I fully realize that many people who look at the budget without understanding the overhead structure and the adjustments we have made in the process of simplifying our accounting structure will find it difficult to make apples-to-apples comparisons.
At first glance, for example, this change appears to reduce the aeronautics research budget because previously so much of that work was done at our smaller research centers, with higher overhead costs. This is incorrect.
In direct spending, aeronautics research has actually increased in the FY08 budget as compared to the ’07 request. If this is all not clear, I will be more than happy to spend time explaining it, and if you really want more detail, I will refer you to Comptroller David Schurr who will bring tears to your eyes with trace charts and budget tables.
I don’t want our new accounting procedures to confuse anyone when the net result is that it is now much easier to manage the agency equitably across all of our centers.
People are truly our most important resource, and I am blessed with a great team. I asked Shana and our Mission Directorate AA’s to join me here this afternoon ostensibly to answer your questions about NASA’s ’08 budget request, but really just to brag about them. We have accomplished a great deal this past year, due in large part to their leadership and to their friendship. I have never been privileged to work with a better team.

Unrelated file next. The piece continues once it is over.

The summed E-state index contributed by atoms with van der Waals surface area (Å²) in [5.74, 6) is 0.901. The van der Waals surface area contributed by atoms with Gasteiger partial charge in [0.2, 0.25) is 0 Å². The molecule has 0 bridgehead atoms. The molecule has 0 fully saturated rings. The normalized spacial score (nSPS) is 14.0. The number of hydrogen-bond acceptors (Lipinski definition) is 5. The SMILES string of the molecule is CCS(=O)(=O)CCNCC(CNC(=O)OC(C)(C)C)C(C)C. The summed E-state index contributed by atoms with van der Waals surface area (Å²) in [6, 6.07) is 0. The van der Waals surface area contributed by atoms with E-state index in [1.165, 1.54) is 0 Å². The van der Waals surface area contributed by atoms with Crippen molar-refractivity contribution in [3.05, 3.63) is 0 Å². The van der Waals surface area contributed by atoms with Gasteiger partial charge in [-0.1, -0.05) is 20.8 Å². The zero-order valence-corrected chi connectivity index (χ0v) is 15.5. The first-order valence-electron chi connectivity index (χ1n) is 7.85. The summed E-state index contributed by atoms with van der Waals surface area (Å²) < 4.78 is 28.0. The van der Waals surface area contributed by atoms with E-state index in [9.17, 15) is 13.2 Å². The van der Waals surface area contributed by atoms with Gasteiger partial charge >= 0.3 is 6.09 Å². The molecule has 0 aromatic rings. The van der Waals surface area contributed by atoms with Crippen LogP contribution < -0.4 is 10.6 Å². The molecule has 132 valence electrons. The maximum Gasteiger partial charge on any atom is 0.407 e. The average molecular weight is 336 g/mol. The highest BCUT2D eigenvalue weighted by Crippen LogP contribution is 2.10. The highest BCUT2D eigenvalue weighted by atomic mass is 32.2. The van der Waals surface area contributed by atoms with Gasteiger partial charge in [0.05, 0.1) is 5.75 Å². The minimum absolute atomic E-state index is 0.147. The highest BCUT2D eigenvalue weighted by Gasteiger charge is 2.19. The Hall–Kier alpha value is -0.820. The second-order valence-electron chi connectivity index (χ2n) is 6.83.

I would also like to take a moment especially to recognize Mary Cleave who plans to retire from NASA next month after spending nearly 27 years in the agency. I know that she will hear many accolades in the weeks ahead, but on this public occasion, I really want to thank her for being my friend for so long, for always telling me what she really thought, and for stepping up to being the Associate Administrator for Science when, at the time that I came on board, she had originally told me that she wanted to retire.
Mary, we will miss you, and I will miss you. Thank you.
We have many challenges ahead of us. We are on track making progress in tackling them. The FY08 budget request demonstrates commitment to our Nation’s leadership in space and aeronautics research, and while we may be taking a hit with the FY07 appropriation, we will carry on, though not at the pace we had hoped.
So, with that, let me now turn the podium over to David Mould and open up the dialogue for your questions.
MODERATOR: Thank you, Mike and Shana.